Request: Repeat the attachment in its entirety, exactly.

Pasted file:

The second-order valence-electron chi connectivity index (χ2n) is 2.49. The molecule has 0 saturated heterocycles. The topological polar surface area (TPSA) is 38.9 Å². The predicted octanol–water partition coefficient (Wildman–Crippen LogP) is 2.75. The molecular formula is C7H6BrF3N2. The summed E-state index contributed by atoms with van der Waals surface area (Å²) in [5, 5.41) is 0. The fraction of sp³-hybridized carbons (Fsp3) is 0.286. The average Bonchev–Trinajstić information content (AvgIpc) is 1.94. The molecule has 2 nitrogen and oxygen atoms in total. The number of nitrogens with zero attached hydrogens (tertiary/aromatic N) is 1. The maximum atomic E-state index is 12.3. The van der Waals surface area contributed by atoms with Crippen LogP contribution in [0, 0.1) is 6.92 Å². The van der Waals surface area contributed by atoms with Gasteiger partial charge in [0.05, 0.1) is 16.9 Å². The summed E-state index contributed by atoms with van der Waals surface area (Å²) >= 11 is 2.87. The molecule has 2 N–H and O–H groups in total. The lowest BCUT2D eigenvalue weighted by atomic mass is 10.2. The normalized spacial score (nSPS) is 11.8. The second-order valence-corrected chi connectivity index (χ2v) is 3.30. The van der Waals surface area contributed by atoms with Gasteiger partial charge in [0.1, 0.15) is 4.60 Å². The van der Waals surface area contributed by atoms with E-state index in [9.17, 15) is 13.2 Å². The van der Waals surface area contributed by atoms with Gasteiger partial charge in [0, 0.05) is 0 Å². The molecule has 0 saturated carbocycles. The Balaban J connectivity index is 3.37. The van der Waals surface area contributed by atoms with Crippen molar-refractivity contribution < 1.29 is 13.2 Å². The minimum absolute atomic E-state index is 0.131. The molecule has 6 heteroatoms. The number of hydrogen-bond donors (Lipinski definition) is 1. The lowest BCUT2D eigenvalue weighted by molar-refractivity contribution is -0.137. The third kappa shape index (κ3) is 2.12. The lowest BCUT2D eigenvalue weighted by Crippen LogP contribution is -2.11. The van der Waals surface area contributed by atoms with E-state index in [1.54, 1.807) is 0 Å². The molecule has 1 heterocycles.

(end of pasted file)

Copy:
The second-order valence-electron chi connectivity index (χ2n) is 2.49. The molecule has 0 saturated heterocycles. The topological polar surface area (TPSA) is 38.9 Å². The predicted octanol–water partition coefficient (Wildman–Crippen LogP) is 2.75. The molecular formula is C7H6BrF3N2. The summed E-state index contributed by atoms with van der Waals surface area (Å²) in [5, 5.41) is 0. The fraction of sp³-hybridized carbons (Fsp3) is 0.286. The average Bonchev–Trinajstić information content (AvgIpc) is 1.94. The molecule has 2 nitrogen and oxygen atoms in total. The number of nitrogens with zero attached hydrogens (tertiary/aromatic N) is 1. The maximum atomic E-state index is 12.3. The van der Waals surface area contributed by atoms with Crippen LogP contribution in [0, 0.1) is 6.92 Å². The van der Waals surface area contributed by atoms with Gasteiger partial charge in [0.05, 0.1) is 16.9 Å². The summed E-state index contributed by atoms with van der Waals surface area (Å²) >= 11 is 2.87. The molecule has 2 N–H and O–H groups in total. The lowest BCUT2D eigenvalue weighted by atomic mass is 10.2. The normalized spacial score (nSPS) is 11.8. The second-order valence-corrected chi connectivity index (χ2v) is 3.30. The van der Waals surface area contributed by atoms with Gasteiger partial charge in [0.1, 0.15) is 4.60 Å². The van der Waals surface area contributed by atoms with E-state index in [9.17, 15) is 13.2 Å². The van der Waals surface area contributed by atoms with Gasteiger partial charge in [0, 0.05) is 0 Å². The molecule has 0 saturated carbocycles. The Balaban J connectivity index is 3.37. The van der Waals surface area contributed by atoms with Crippen molar-refractivity contribution < 1.29 is 13.2 Å². The minimum absolute atomic E-state index is 0.131. The molecule has 6 heteroatoms. The number of hydrogen-bond donors (Lipinski definition) is 1. The lowest BCUT2D eigenvalue weighted by molar-refractivity contribution is -0.137. The third kappa shape index (κ3) is 2.12. The lowest BCUT2D eigenvalue weighted by Crippen LogP contribution is -2.11. The van der Waals surface area contributed by atoms with E-state index in [1.54, 1.807) is 0 Å². The molecule has 1 heterocycles.